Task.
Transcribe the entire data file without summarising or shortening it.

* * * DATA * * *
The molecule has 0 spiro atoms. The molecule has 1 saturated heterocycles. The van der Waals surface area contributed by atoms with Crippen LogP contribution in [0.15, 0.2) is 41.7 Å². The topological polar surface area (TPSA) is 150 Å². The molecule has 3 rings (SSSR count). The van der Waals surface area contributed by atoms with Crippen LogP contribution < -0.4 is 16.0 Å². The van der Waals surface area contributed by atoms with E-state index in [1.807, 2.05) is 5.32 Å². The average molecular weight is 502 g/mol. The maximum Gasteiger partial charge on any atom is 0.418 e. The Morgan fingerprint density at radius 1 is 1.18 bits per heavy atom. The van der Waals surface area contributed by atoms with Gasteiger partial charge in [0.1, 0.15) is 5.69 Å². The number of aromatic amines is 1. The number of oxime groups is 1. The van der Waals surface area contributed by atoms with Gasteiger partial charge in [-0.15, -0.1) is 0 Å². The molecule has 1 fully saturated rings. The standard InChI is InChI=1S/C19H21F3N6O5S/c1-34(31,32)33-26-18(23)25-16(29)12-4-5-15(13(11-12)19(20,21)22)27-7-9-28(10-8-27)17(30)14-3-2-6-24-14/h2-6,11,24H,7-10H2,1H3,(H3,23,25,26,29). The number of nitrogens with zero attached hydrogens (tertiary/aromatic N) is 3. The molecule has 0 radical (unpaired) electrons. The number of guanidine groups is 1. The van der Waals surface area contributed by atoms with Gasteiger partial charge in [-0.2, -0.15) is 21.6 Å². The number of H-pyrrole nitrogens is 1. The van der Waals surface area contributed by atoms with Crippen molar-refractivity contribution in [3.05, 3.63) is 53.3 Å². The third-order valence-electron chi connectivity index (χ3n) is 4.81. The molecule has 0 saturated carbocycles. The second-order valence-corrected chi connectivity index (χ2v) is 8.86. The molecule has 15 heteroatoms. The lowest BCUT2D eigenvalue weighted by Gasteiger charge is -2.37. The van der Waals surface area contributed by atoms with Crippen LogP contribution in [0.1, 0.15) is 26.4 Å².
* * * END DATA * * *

The molecule has 0 spiro atoms. The molecule has 1 saturated heterocycles. The van der Waals surface area contributed by atoms with Crippen LogP contribution in [0.15, 0.2) is 41.7 Å². The topological polar surface area (TPSA) is 150 Å². The molecule has 3 rings (SSSR count). The van der Waals surface area contributed by atoms with Crippen LogP contribution < -0.4 is 16.0 Å². The van der Waals surface area contributed by atoms with E-state index in [1.807, 2.05) is 5.32 Å². The average molecular weight is 502 g/mol. The maximum Gasteiger partial charge on any atom is 0.418 e. The Morgan fingerprint density at radius 1 is 1.18 bits per heavy atom. The van der Waals surface area contributed by atoms with Gasteiger partial charge in [0.1, 0.15) is 5.69 Å². The number of aromatic amines is 1. The number of oxime groups is 1. The van der Waals surface area contributed by atoms with Gasteiger partial charge in [-0.15, -0.1) is 0 Å². The molecule has 1 fully saturated rings. The standard InChI is InChI=1S/C19H21F3N6O5S/c1-34(31,32)33-26-18(23)25-16(29)12-4-5-15(13(11-12)19(20,21)22)27-7-9-28(10-8-27)17(30)14-3-2-6-24-14/h2-6,11,24H,7-10H2,1H3,(H3,23,25,26,29). The number of nitrogens with zero attached hydrogens (tertiary/aromatic N) is 3. The molecule has 0 radical (unpaired) electrons. The number of guanidine groups is 1. The van der Waals surface area contributed by atoms with Gasteiger partial charge in [-0.2, -0.15) is 21.6 Å². The number of H-pyrrole nitrogens is 1. The van der Waals surface area contributed by atoms with Crippen molar-refractivity contribution in [3.05, 3.63) is 53.3 Å². The third-order valence-electron chi connectivity index (χ3n) is 4.81. The molecule has 0 saturated carbocycles. The second-order valence-corrected chi connectivity index (χ2v) is 8.86. The molecule has 15 heteroatoms. The lowest BCUT2D eigenvalue weighted by Gasteiger charge is -2.37. The van der Waals surface area contributed by atoms with Crippen LogP contribution in [0.1, 0.15) is 26.4 Å².